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May 23, 2013 /PRNewswire/ -- Honeywell (NYSE: HON) turbochargers are a vital component of the soon-to-be-released 2014 Chevrolet Cruze Clean Turbo Diesel that will get an industry-best 46 mpg in highway driving, setting the bar higher for fuel efficiency and emissions control.
As revealed at the Chicago Auto Show, the Cruze Diesel will become the manufacturer's first clean-diesel passenger car effort since the Chevette came in a diesel option in 1985. Honeywell turbochargers will allow the 2.0-liter diesel powerplant to make 148 horsepower and accelerate from 0 – 60 mph in less than nine seconds, while still providing highway fuel mileage that is the best of any non-hybrid car on the market.
"At Honeywell, we never stop working with manufacturers to optimize our turbocharging solutions no matter what the application," said
Tony Schultz, Honeywell Turbo Technologies vice president of the Americas. "In this case we worked with Chevrolet even after the unveiling, and continued to find ways to increase fuel mileage and performance from initial estimates."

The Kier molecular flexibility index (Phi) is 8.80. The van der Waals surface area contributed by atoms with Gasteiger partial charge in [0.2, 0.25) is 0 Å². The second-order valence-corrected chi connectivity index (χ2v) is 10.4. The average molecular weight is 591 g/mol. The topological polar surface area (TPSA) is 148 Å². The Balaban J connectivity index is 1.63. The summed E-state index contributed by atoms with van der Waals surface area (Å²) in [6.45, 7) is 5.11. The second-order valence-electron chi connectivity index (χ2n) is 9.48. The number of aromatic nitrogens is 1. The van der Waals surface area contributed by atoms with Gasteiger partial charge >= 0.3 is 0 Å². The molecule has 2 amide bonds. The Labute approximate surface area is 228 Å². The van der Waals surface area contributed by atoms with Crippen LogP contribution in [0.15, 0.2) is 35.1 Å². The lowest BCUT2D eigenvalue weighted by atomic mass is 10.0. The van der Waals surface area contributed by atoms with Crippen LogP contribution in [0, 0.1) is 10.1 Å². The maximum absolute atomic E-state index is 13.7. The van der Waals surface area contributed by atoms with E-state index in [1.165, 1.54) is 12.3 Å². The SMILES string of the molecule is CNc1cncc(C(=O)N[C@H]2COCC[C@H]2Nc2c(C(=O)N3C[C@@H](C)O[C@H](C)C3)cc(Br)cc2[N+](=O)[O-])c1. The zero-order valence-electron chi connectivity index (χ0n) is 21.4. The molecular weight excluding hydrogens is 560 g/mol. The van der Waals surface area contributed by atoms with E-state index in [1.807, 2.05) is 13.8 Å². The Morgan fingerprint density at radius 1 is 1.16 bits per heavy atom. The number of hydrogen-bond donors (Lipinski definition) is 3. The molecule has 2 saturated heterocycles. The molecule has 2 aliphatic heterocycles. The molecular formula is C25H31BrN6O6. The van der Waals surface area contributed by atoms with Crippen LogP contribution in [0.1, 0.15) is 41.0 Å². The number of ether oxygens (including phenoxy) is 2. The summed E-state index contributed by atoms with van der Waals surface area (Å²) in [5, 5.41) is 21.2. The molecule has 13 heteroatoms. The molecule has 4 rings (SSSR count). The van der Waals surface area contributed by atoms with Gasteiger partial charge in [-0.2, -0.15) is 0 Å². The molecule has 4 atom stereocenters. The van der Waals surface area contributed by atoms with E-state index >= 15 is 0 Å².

The Cruze Diesel was anticipated to get slightly more than 40 mpg in highway driving at its launch in
Chicago, but Honeywell's participation with the manufacturer helped discover improvements that boosted the final estimate to 46 mpg. That mileage will allow Cruze Diesel owners to cover nearly 700 miles in highway driving on a single tank of fuel. In addition, the Honeywell turbocharger in the Cruze Diesel will provide an overboost feature that will give drivers added acceleration when conditions demand a quick response in traffic.
The addition of the 2014 Chevrolet Cruze Clean Turbo Diesel expands a blossoming market of small, ultra-efficient turbocharged engines in passenger cars. Honeywell is providing turbocharged solutions for a U.S. market that anticipates sales of passenger cars with turbocharged diesel engines surpassing 1,000,000 per year by 2017. According to data compiled by the Diesel Technology Forum, diesel car and SUV registrations have already increased by more than 24 percent from 2010 through the end of 2012.